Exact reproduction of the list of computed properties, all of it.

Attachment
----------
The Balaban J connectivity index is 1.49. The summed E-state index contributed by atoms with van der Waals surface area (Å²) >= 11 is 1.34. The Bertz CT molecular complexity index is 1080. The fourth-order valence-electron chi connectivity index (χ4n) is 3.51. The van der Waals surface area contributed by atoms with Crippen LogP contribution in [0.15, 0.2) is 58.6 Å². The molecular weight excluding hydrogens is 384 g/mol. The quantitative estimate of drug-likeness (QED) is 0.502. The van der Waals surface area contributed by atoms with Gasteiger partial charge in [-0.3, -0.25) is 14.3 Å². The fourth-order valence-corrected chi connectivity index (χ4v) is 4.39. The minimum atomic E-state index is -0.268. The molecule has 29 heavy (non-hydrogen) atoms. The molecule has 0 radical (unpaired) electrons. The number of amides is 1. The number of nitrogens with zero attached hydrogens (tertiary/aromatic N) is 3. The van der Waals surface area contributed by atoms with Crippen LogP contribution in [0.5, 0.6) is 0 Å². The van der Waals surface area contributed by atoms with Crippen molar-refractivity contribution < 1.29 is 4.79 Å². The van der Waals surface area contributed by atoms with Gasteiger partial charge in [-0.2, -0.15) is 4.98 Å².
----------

The Balaban J connectivity index is 1.49. The summed E-state index contributed by atoms with van der Waals surface area (Å²) >= 11 is 1.34. The Bertz CT molecular complexity index is 1080. The fourth-order valence-electron chi connectivity index (χ4n) is 3.51. The van der Waals surface area contributed by atoms with Crippen LogP contribution in [0.15, 0.2) is 58.6 Å². The molecular weight excluding hydrogens is 384 g/mol. The quantitative estimate of drug-likeness (QED) is 0.502. The van der Waals surface area contributed by atoms with Gasteiger partial charge in [-0.3, -0.25) is 14.3 Å². The fourth-order valence-corrected chi connectivity index (χ4v) is 4.39. The minimum atomic E-state index is -0.268. The molecule has 29 heavy (non-hydrogen) atoms. The molecule has 0 radical (unpaired) electrons. The number of amides is 1. The number of nitrogens with zero attached hydrogens (tertiary/aromatic N) is 3. The van der Waals surface area contributed by atoms with Crippen LogP contribution in [0.5, 0.6) is 0 Å². The van der Waals surface area contributed by atoms with Crippen molar-refractivity contribution < 1.29 is 4.79 Å². The van der Waals surface area contributed by atoms with Gasteiger partial charge in [-0.2, -0.15) is 4.98 Å².